The poem is divided into three parts. The first part introduces the characters and sets the stage for the story. The second part is the longest and most complex, as it includes the various obstacles that Anashuya and Vijaya face. The third and final part brings the story to a close and resolves any remaining conflicts.
One of the primary themes of "Anashuya And Vijaya" is the quest for eternal love and happiness. Anashuya and Vijaya are both searching for something that they believe will bring them everlasting joy. They are willing to go to great lengths to find it, even if it means facing dangerous obstacles and risking everything they have.
Another theme that is explored in the poem is the power of love. Anashuya and Vijaya's love for each other is so strong that it is able to overcome even the most formidable challenges. It is the driving force behind their journey and the reason why they are able to overcome the demon who tries to separate them.
Finally, "Anashuya And Vijaya" is also a reflection on the nature of reality and the meaning of life. Throughout the poem, Yeats explores the idea that life is fleeting and that true happiness and fulfillment can only be found through a higher spiritual connection.
One of the most prominent symbols in "Anashuya And Vijaya" is the demon that tries to separate the lovers. The demon represents the various obstacles that humans face in their quest for eternal love and happiness. It is a powerful and malevolent force that tries to tear Anashuya and Vijaya apart, but ultimately fails.
Another symbol that is used in the poem is the lotus flower. The lotus flower is a symbol of enlightenment and spiritual purity in Hinduism and Buddhism. In "Anashuya And Vijaya," the lotus flower represents the spiritual connection that Anashuya and Vijaya are searching for. It is the object of their quest and the reason why they are willing to face such great dangers.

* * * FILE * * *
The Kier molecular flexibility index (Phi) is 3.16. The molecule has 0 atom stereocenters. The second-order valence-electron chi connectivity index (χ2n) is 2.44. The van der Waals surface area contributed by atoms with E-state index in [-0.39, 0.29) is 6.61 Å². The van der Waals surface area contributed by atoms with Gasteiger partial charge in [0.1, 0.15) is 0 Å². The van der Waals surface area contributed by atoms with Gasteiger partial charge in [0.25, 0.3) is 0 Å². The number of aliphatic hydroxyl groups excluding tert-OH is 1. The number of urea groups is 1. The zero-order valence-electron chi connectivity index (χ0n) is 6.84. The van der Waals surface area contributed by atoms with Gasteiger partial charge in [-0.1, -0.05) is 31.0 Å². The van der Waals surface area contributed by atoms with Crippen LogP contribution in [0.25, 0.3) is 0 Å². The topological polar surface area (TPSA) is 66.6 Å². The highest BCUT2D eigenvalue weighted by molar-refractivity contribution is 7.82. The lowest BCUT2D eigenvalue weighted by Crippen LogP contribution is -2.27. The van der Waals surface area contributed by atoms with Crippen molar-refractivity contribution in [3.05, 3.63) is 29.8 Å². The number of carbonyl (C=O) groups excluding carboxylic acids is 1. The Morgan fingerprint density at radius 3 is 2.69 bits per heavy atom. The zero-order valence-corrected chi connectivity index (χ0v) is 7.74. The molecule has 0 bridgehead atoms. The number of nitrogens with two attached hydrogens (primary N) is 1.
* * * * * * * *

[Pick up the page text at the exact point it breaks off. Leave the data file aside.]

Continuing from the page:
Finally, the mountains that Anashuya and Vijaya climb represent the journey of self-discovery that they are on. The mountains are steep and treacherous, but they symbolize the challenges that humans must face in order to find true happiness and fulfillment.
"Anashuya And Vijaya" is a masterful work of poetry that uses a variety of literary devices to create its effect. One of the most prominent of these devices is rhyme. The poem has a complex rhyme scheme that adds to its musicality and helps to create a sense of cohesion and unity.
Another literary device that is used in the poem is symbolism. As we have already discussed, Yeats uses a variety of symbols to represent the various themes and ideas in the poem. These symbols add depth and complexity to the poem and help to create a sense of richness and texture.